For GPs moving from countries with government-paid or government-subsidised healthcare, it is a matter of understandable concern whether or not they will have access to public healthcare in Australia. The Australian public healthcare system is known as Medicare and assuming you are a resident of: the UK, New Zealand, Ireland, Sweden, Finland, Belgium, Norway, Slovenia, Malta, or Italy, the answer is generally yes, with some limitations. Depending on which services you will be accessing, or wish to access, as well as your country of residence or citizenship, you are likely to be eligible for Medicare- or state-funded services in hospitals, and in some cases also GP and specialist services. Unfortunately, at present Australia has no publically-funded dental insurance whatsoever, meaning you will need to rely on private health insurance for those services.
Due to the broad similarities between Medicare and New Zealand’s National Healthcare System, and the historically close relationship and cultural ties between Australia and New Zealand, New Zealand citizens are eligible for full Medicare benefits while living in Australia. New Zealand citizens are required to provide two pieces of documentary proof of their residing in Australia in order to be granted a Medicare card, and both documents must be originals or certified copies. Examples of acceptable proof are: proof of sale of New Zealand residence; sale or lease agreement of property in Australia; gas/electricity bill; proof of employment. The above is true for New Zealand citizens only, and not for New Zealand residents. New Zealand residents are still covered under the reciprocal health care agreement between Australia and New Zealand and have access to the same services as do residents of the UK, Ireland, etc.
Australia has signed Reciprocal Health Care Agreements with a number of countries, meaning that some public healthcare is accessible to the following groups:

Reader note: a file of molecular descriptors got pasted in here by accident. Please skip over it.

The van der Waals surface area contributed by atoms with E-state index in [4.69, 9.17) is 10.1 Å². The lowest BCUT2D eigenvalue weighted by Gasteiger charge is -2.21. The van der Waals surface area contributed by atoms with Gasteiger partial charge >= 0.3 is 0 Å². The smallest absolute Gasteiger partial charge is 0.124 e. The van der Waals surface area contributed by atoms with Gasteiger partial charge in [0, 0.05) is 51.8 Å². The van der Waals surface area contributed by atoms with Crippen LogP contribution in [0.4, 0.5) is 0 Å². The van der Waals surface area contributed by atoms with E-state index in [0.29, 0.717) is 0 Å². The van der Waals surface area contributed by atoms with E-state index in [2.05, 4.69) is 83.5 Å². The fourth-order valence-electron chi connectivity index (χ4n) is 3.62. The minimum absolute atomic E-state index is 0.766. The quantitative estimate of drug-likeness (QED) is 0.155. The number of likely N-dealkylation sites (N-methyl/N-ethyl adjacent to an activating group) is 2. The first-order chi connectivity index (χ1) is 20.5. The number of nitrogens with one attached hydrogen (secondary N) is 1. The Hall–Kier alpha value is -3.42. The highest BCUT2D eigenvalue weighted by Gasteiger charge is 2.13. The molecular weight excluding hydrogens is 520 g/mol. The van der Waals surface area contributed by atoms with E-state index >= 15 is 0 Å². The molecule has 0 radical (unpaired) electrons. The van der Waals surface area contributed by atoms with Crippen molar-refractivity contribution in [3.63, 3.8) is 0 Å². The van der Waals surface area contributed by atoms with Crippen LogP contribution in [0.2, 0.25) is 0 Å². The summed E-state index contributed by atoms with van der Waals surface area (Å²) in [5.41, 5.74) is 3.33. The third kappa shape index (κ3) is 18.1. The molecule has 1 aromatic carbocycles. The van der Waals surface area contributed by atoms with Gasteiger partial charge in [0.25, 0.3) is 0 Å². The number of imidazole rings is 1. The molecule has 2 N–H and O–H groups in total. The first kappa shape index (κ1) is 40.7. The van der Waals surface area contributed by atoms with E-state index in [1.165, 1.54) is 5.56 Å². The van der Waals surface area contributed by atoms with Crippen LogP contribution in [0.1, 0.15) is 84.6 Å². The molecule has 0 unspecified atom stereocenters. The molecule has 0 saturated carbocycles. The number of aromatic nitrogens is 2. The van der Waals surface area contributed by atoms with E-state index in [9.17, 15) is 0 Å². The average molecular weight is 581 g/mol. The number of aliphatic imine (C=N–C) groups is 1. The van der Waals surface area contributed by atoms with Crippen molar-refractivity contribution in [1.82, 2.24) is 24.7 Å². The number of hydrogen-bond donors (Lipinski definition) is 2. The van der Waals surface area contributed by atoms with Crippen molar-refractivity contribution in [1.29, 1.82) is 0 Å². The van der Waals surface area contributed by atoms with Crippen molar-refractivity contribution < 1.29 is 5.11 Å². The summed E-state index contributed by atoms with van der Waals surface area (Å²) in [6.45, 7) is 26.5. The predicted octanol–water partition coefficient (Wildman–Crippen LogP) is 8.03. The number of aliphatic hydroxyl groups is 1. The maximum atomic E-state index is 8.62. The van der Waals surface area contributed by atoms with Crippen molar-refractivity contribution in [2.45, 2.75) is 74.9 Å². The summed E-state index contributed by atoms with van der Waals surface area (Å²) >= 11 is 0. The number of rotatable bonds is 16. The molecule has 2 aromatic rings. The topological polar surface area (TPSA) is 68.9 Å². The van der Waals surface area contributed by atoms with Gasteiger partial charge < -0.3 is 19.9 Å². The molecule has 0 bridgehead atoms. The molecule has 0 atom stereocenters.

The Reciprocal Health Care Agreements entitles people belonging to the above groups to the following “following health or injury treatment” Medicare services:
Medicare access to the above services is not available wholesale, but rather is subject to a necessity test. According to Medicare, “Reciprocal Health Care Agreements cover treatment that is medically essential. This means any ill-health or injury which occurs while you are in Australia and requires treatment before you return home.” In reality, this will cover most of what you require in terms of medical services and care, however it is important that you are aware of this caveat, particularly when deciding on the most appropriate insurance plan.
As well as the above access to public healthcare, residents of Ireland and New Zealand are also entitled to the following while in Australia (even if they are not living here permanently):
* See the discussion of the “medically necessary” caveat in the previous paragraph.
More information is available on the Medicare website. In particular, the articles on Medicare enrolment for New Zealand citizens, healthcare for visitors to Australia, and eligibility for a Medicare Card are likely to prove useful.
You may also request further information, and more detail, from your country’s embassy or consular office.
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